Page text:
Alton Towers defied our superstitious fears earlier this month by refusing to close its famous TH13RTEEN roller coaster on June’s Friday 13th.
The unnerving ride, which aims to instil fear of both a physical and psychological nature, opened in 2009 on the site of the old Corkscrew roller coaster. It is situated in the park’s Dark Forest section along with speed-defying Rita.
TH13TEEN was closed for a day in 2010 when Alton Towers bosses believed many visitors would be deterred from riding it on the superstitious Friday 13th. But this year, bosses made the U-turn decision to keep the coaster open so that braver visitors could ride if they wanted to.
Theme park bosses said: “It was just during August 2012 that [the ride was] closed, and it was renamed FOURTEEN for the day.”
TH13TEEN is renowned for being the UK’s first free-fall drop roller coaster and is based around the discovery of an unearthed crypt on an ancient burial site.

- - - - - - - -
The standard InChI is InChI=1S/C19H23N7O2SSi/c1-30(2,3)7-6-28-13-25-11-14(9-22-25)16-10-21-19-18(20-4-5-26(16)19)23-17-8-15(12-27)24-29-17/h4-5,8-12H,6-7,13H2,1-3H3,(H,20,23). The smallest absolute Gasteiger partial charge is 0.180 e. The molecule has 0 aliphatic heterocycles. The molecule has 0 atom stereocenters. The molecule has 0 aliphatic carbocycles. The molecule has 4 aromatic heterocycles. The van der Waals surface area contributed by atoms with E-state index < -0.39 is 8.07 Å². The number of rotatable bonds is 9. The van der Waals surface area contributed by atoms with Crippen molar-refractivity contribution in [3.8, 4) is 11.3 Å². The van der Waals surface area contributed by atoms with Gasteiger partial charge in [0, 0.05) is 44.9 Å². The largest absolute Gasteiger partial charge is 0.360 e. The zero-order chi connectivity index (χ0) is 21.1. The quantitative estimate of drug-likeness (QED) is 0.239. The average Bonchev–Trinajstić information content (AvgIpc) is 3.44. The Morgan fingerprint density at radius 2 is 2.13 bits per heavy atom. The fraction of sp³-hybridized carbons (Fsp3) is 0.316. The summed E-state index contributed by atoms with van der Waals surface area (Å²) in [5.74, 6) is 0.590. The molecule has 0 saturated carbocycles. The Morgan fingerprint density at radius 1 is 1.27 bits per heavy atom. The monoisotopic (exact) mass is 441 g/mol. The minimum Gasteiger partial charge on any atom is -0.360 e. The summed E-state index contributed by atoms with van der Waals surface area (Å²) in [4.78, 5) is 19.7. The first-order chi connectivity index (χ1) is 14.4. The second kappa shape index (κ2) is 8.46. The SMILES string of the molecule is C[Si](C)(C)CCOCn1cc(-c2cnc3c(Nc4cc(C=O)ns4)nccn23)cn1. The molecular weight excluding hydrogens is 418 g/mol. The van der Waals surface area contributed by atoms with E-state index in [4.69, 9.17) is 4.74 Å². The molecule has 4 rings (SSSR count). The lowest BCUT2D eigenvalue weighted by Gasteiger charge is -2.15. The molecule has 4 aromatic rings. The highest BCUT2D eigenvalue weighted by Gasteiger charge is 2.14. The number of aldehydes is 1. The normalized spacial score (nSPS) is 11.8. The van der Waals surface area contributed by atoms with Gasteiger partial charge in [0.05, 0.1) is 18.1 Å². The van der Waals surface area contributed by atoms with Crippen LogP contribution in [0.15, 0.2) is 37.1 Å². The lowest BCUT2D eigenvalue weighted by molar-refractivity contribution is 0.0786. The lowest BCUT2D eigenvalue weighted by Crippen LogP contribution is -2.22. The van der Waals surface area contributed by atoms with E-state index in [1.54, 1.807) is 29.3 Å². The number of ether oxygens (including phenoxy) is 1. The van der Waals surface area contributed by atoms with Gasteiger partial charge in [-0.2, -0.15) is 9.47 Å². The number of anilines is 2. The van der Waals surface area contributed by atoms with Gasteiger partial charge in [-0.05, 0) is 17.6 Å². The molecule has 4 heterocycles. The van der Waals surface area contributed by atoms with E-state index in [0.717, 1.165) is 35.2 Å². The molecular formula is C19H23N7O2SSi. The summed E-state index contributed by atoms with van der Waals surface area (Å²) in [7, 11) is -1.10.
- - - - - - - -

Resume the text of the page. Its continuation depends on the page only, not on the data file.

Its home – Dark Forest – is designed as a supernatural area of the park that has supposedly been taken over by by the recent excavation.
According to a recent survey by insurance firm MoreThan.com, around 31.6 million Brits are openly superstitious, with 1.5 million following superstitions ten times a day or more. 14 percent admitted they placed even more importance on old wives’ tales than visiting their own GP.
One in ten of the UK population said in addition that they would not ride a roller coaster on Friday 13th. One particularly superstitious construction worker who helped to build TH13TEEN had to stop work due to his fear of the number. He later sought help from a hypnotherapist to help him overcome his condition.
Surprisingly, 49 percent of us don’t know where our superstitions come from, but this doesn’t stop these older-than-time tales from having a significant impact on people’s lives today. Almost two thirds of people in the West Midlands have admitted they are nervous about going out on a Friday 13th, and a third even go as far as changing their daily routine.
Other common superstitious beliefs include walking under ladders and breaking mirrors, both of which are believed to bring bad luck. Touching wood, meanwhile, is widely believed to be lucky.
On the grand scale, the most superstitious age group is said to be 16 to 34 year olds. 74 percent of women are superstitious compared to just 50 percent of men, and Glasgow and Nottingham seem to be the most superstitious cities in the UK, while Manchester and Sheffield are the least.